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Past Participles in English: Definition & Examples

Instructor: Susan Nagelsen

Susan has directed the writing program in undergraduate colleges, taught in the writing and English departments, and criminal justice departments.

Past participles are parts of verbs that represent the past. Let's look at examples of the three types of past participles: perfect tenses, the passive voice, and adjectives or descriptors. By the end of the lesson, you will recognize them all.

What is a Past Participle

The English language is often confusing and difficult because there are so many exceptions to the rules. This can cause anxiety and frustration. Having a full understanding of the terminology can go a long way toward helping to ease the difficulties caused by the varying rules. A past participle is quite simply a verb that indicates an action is completed in the past. It can be used as an adjective, or in a passive voice, or in the perfect tense. Don't worry, we will look at examples of each that will make it all clear.

Understanding

In order to fully understand past participles, we need to look at what happens to a verb to make it past tense. For a lot of verbs, called regular verbs, you simply add ''ed,'' ''d,'' or ''t'' to the end, such as:

  • Help (helped)
  • Weep (wept)
  • Work (worked)

These are fairly straight forward, and making them into past participles is equally easy, an auxiliary verb is added.

  • Helped becomes 'have helped'
  • Visited becomes 'have visited'
  • Worked becomes 'have worked'

It gets a little tricky when we look at irregular verbs. These verbs do not have simple rules, such as adding ''ed,'' ''d,'' or ''t'' to make them past. These will require you to look them up to fully understand, but here are a few examples:

  • Run (ran)
  • Sing (sang)
  • Go (went)

Things change again when we look at the past participle of these verbs.

  • Ran becomes 'have run'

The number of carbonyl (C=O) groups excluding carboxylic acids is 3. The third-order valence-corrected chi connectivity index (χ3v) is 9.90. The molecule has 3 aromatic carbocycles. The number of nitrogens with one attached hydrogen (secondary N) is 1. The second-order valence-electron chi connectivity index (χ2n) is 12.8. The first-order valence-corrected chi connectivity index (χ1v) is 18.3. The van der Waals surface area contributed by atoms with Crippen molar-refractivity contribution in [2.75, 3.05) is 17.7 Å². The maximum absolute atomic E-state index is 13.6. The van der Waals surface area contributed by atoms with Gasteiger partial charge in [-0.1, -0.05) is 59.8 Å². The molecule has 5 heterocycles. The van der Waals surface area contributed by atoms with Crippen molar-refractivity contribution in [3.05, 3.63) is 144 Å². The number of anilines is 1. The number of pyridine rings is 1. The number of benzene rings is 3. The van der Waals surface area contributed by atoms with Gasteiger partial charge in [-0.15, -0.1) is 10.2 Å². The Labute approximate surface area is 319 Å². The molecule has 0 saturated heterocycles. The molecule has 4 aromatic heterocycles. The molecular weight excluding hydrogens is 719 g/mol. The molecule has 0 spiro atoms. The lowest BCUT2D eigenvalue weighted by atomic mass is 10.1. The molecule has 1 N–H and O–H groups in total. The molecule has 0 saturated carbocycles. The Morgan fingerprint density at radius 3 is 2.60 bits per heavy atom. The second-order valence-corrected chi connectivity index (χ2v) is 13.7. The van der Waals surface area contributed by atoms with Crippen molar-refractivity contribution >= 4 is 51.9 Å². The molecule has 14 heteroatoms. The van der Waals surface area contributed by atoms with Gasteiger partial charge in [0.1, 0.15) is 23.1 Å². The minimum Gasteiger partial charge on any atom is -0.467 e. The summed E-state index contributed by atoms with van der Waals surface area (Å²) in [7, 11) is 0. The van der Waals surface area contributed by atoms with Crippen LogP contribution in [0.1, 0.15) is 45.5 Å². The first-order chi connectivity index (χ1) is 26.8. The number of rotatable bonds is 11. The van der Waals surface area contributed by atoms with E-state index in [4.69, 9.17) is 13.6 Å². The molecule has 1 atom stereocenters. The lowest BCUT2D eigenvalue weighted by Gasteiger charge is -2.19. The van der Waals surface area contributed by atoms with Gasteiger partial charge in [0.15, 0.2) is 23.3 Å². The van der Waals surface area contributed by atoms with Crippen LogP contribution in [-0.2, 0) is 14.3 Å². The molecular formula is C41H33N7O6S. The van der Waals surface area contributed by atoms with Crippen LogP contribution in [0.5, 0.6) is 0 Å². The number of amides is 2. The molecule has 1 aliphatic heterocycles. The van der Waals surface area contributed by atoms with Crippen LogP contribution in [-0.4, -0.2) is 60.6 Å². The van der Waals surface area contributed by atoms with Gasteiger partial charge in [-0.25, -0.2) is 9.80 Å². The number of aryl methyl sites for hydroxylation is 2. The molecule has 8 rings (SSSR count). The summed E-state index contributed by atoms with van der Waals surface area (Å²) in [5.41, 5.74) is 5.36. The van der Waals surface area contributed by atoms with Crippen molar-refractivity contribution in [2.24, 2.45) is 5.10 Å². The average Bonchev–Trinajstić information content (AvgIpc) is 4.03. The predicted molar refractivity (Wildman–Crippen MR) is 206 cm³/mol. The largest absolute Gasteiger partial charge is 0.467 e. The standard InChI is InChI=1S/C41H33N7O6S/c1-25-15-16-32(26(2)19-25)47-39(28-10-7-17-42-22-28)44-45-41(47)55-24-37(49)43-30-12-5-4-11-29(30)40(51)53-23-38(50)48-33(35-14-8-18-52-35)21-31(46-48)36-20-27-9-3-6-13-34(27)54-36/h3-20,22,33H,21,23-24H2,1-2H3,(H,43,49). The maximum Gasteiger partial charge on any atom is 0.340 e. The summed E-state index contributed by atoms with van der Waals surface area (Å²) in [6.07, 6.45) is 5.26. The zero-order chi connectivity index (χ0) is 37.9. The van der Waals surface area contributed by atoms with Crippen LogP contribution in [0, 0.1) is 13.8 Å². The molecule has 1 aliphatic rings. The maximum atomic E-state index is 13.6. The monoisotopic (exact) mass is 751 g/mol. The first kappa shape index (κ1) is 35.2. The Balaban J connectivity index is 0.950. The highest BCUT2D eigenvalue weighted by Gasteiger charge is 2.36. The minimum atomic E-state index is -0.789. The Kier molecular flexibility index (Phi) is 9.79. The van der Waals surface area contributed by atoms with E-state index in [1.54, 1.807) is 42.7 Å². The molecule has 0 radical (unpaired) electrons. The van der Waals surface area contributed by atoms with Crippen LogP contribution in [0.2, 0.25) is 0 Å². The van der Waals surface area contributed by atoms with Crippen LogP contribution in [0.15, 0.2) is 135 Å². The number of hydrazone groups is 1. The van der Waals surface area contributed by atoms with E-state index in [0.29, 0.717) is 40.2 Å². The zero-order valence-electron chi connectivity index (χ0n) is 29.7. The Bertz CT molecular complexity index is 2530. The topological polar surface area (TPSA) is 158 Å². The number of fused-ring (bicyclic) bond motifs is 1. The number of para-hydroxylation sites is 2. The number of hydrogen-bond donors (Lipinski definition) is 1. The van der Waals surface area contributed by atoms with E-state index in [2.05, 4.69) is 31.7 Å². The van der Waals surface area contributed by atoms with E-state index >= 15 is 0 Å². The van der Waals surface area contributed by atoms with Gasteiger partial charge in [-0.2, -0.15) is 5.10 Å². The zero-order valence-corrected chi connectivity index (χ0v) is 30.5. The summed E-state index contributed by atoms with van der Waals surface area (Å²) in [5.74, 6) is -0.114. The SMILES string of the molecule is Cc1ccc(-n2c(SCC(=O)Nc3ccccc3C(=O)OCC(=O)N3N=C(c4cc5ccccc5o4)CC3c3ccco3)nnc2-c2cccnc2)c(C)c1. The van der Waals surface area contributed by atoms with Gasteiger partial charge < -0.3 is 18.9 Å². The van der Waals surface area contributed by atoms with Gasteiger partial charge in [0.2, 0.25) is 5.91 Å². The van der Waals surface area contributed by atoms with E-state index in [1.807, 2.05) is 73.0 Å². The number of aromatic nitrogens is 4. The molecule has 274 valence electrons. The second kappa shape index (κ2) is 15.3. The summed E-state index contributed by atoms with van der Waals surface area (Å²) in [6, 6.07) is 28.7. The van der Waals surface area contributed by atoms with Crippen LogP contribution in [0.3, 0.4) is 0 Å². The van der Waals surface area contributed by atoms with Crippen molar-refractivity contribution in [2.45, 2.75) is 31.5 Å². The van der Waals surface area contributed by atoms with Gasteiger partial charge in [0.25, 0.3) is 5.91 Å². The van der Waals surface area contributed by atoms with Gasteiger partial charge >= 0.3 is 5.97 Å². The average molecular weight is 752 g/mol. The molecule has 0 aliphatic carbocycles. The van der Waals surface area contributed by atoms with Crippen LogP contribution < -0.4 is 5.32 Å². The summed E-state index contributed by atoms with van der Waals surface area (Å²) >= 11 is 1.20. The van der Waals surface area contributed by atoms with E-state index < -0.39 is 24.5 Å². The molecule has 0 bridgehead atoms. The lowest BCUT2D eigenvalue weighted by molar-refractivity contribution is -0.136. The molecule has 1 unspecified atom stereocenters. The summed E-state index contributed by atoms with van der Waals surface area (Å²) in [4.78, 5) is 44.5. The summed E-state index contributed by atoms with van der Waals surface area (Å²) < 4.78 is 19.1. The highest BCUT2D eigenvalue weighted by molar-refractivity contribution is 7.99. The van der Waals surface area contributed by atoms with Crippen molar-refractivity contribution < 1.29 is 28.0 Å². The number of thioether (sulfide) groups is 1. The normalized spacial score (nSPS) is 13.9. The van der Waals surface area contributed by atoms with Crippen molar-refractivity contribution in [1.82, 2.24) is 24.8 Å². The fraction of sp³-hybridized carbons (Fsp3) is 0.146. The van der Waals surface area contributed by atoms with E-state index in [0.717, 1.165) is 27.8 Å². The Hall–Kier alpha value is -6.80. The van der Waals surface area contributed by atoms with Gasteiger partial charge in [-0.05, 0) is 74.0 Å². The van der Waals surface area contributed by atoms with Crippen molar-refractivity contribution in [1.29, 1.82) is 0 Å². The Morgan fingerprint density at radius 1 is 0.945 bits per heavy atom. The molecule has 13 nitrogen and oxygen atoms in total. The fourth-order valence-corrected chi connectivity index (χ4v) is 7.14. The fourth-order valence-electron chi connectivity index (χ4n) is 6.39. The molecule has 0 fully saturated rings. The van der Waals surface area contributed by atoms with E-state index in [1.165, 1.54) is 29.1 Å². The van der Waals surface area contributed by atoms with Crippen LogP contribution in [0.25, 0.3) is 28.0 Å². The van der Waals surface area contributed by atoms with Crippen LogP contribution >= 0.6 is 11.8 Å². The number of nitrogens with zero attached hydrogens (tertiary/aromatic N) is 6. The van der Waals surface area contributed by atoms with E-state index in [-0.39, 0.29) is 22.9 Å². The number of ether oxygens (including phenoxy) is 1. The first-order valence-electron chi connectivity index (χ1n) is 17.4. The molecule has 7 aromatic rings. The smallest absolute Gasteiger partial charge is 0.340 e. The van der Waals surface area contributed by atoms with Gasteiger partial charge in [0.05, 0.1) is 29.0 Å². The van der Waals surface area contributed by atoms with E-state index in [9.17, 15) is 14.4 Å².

• Sing becomes 'have sung'
  • Went becomes 'have gone'

It can be confusing, but with a little practice, you will get the hang of it.

Uses of the Past Participle

There are three uses of the past participle that need to be discussed. The past participle can be used in a passive voice, as an adjective, or in the perfect tense. Let's break these down so you can pick them out in a sentence.

Past Participle in a Passive Voice

When you use the passive voice, it is easy to tell because the subject is not receiving the action. Past participles are always used with auxiliary verbs (be, do, have) when you write or speak in the passive voice. Let's look at some examples:

  • The boy was smacked on the head with the baseball. (boy is the subject)
  • The manager was given a raise by the boss because he was so efficient. (manager is the subject)

Perfect Tenses

The perfect tense is used when you describe something that has happened in the past but it has a relationship to another time. Here are some examples:

Present Perfect uses 'has/have' and looks like this:

  • The painters still haven't finished in the bedroom.
  • Wanda has not considered her move to Alabama very carefully.

Past Perfect uses 'had,' and this is what it looks like:

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